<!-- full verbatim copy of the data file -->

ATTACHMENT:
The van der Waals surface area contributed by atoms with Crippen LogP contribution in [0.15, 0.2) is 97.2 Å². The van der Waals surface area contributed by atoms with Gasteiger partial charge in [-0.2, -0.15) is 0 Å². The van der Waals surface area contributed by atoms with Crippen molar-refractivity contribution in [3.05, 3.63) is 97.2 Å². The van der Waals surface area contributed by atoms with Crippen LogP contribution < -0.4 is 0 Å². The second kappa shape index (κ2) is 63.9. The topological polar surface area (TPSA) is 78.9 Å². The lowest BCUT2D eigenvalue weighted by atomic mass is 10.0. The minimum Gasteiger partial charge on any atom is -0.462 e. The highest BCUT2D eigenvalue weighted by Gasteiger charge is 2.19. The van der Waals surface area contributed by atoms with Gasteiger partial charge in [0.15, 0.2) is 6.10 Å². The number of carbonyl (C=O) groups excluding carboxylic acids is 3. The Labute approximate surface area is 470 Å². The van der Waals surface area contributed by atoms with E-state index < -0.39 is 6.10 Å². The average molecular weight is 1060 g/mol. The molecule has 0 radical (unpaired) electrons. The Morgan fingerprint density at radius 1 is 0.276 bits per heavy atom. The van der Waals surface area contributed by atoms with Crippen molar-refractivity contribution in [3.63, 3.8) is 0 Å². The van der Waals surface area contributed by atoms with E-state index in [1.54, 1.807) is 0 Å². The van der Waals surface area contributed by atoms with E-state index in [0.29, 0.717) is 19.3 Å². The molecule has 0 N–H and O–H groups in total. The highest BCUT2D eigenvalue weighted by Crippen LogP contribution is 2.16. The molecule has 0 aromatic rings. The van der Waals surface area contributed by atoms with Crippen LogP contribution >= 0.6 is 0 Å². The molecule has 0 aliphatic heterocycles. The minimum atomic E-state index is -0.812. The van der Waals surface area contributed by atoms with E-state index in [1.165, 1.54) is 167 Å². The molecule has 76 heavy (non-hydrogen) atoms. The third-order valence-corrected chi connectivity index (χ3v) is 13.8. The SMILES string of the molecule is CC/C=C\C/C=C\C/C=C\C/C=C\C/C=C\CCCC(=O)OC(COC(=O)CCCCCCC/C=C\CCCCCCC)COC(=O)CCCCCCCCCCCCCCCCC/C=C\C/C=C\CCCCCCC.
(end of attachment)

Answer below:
The van der Waals surface area contributed by atoms with Crippen LogP contribution in [0.15, 0.2) is 97.2 Å². The van der Waals surface area contributed by atoms with Gasteiger partial charge in [-0.2, -0.15) is 0 Å². The van der Waals surface area contributed by atoms with Crippen molar-refractivity contribution in [3.05, 3.63) is 97.2 Å². The van der Waals surface area contributed by atoms with Crippen LogP contribution < -0.4 is 0 Å². The second kappa shape index (κ2) is 63.9. The topological polar surface area (TPSA) is 78.9 Å². The lowest BCUT2D eigenvalue weighted by atomic mass is 10.0. The minimum Gasteiger partial charge on any atom is -0.462 e. The highest BCUT2D eigenvalue weighted by Gasteiger charge is 2.19. The van der Waals surface area contributed by atoms with Gasteiger partial charge in [0.15, 0.2) is 6.10 Å². The number of carbonyl (C=O) groups excluding carboxylic acids is 3. The Labute approximate surface area is 470 Å². The van der Waals surface area contributed by atoms with E-state index < -0.39 is 6.10 Å². The average molecular weight is 1060 g/mol. The molecule has 0 radical (unpaired) electrons. The Morgan fingerprint density at radius 1 is 0.276 bits per heavy atom. The van der Waals surface area contributed by atoms with Crippen molar-refractivity contribution in [3.63, 3.8) is 0 Å². The van der Waals surface area contributed by atoms with E-state index in [1.54, 1.807) is 0 Å². The van der Waals surface area contributed by atoms with E-state index in [0.29, 0.717) is 19.3 Å². The molecule has 0 N–H and O–H groups in total. The highest BCUT2D eigenvalue weighted by Crippen LogP contribution is 2.16. The molecule has 0 aromatic rings. The van der Waals surface area contributed by atoms with Crippen LogP contribution >= 0.6 is 0 Å². The molecule has 0 aliphatic heterocycles. The minimum atomic E-state index is -0.812. The van der Waals surface area contributed by atoms with E-state index in [1.165, 1.54) is 167 Å². The molecule has 76 heavy (non-hydrogen) atoms. The third-order valence-corrected chi connectivity index (χ3v) is 13.8. The SMILES string of the molecule is CC/C=C\C/C=C\C/C=C\C/C=C\C/C=C\CCCC(=O)OC(COC(=O)CCCCCCC/C=C\CCCCCCC)COC(=O)CCCCCCCCCCCCCCCCC/C=C\C/C=C\CCCCCCC.